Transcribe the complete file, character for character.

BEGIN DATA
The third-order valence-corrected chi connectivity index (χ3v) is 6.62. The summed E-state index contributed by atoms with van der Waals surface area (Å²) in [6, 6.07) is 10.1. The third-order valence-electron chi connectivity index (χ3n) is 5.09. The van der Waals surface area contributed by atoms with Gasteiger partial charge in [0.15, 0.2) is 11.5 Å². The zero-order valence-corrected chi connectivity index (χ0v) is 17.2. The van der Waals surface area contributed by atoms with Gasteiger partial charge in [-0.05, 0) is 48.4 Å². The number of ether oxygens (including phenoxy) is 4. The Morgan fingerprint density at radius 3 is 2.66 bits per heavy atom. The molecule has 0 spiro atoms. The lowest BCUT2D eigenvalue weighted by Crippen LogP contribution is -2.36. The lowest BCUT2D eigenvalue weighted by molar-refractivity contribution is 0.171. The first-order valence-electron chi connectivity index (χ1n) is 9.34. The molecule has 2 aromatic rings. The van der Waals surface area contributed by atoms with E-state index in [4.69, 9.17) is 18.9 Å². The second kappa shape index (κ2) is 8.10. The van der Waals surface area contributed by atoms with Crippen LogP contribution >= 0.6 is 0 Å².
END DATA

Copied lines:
The third-order valence-corrected chi connectivity index (χ3v) is 6.62. The summed E-state index contributed by atoms with van der Waals surface area (Å²) in [6, 6.07) is 10.1. The third-order valence-electron chi connectivity index (χ3n) is 5.09. The van der Waals surface area contributed by atoms with Gasteiger partial charge in [0.15, 0.2) is 11.5 Å². The zero-order valence-corrected chi connectivity index (χ0v) is 17.2. The van der Waals surface area contributed by atoms with Gasteiger partial charge in [-0.05, 0) is 48.4 Å². The number of ether oxygens (including phenoxy) is 4. The Morgan fingerprint density at radius 3 is 2.66 bits per heavy atom. The molecule has 0 spiro atoms. The lowest BCUT2D eigenvalue weighted by Crippen LogP contribution is -2.36. The lowest BCUT2D eigenvalue weighted by molar-refractivity contribution is 0.171. The first-order valence-electron chi connectivity index (χ1n) is 9.34. The molecule has 2 aromatic rings. The van der Waals surface area contributed by atoms with E-state index in [4.69, 9.17) is 18.9 Å². The second kappa shape index (κ2) is 8.10. The van der Waals surface area contributed by atoms with Crippen LogP contribution >= 0.6 is 0 Å².